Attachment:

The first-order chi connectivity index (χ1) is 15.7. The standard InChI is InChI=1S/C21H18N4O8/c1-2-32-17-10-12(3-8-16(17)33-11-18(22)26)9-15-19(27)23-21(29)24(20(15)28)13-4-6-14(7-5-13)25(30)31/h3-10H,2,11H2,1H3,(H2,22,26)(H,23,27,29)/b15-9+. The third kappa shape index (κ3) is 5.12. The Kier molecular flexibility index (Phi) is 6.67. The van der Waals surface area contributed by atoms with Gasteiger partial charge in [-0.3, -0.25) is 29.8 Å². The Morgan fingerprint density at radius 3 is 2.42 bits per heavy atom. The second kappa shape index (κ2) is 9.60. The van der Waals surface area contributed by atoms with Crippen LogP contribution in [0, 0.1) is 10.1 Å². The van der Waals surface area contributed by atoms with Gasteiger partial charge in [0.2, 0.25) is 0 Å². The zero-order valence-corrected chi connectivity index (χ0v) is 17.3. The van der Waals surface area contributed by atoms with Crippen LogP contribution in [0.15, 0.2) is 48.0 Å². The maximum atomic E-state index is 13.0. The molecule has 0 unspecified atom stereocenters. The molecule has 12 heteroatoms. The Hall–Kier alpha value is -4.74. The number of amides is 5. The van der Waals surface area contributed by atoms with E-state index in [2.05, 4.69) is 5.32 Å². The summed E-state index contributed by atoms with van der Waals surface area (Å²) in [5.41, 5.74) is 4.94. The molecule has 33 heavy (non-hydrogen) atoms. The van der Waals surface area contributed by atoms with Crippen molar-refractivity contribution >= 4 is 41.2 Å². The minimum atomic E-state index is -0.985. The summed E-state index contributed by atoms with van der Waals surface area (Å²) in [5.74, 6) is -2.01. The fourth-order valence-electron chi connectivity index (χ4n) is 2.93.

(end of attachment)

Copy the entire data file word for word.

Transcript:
The first-order chi connectivity index (χ1) is 15.7. The standard InChI is InChI=1S/C21H18N4O8/c1-2-32-17-10-12(3-8-16(17)33-11-18(22)26)9-15-19(27)23-21(29)24(20(15)28)13-4-6-14(7-5-13)25(30)31/h3-10H,2,11H2,1H3,(H2,22,26)(H,23,27,29)/b15-9+. The third kappa shape index (κ3) is 5.12. The Kier molecular flexibility index (Phi) is 6.67. The van der Waals surface area contributed by atoms with Gasteiger partial charge in [-0.3, -0.25) is 29.8 Å². The Morgan fingerprint density at radius 3 is 2.42 bits per heavy atom. The second kappa shape index (κ2) is 9.60. The van der Waals surface area contributed by atoms with Crippen LogP contribution in [0, 0.1) is 10.1 Å². The van der Waals surface area contributed by atoms with Gasteiger partial charge in [0.2, 0.25) is 0 Å². The zero-order valence-corrected chi connectivity index (χ0v) is 17.3. The van der Waals surface area contributed by atoms with Crippen LogP contribution in [0.15, 0.2) is 48.0 Å². The maximum atomic E-state index is 13.0. The molecule has 0 unspecified atom stereocenters. The molecule has 12 heteroatoms. The Hall–Kier alpha value is -4.74. The number of amides is 5. The van der Waals surface area contributed by atoms with E-state index in [2.05, 4.69) is 5.32 Å². The summed E-state index contributed by atoms with van der Waals surface area (Å²) in [5.41, 5.74) is 4.94. The molecule has 33 heavy (non-hydrogen) atoms. The van der Waals surface area contributed by atoms with Crippen molar-refractivity contribution >= 4 is 41.2 Å². The minimum atomic E-state index is -0.985. The summed E-state index contributed by atoms with van der Waals surface area (Å²) in [5.74, 6) is -2.01. The fourth-order valence-electron chi connectivity index (χ4n) is 2.93.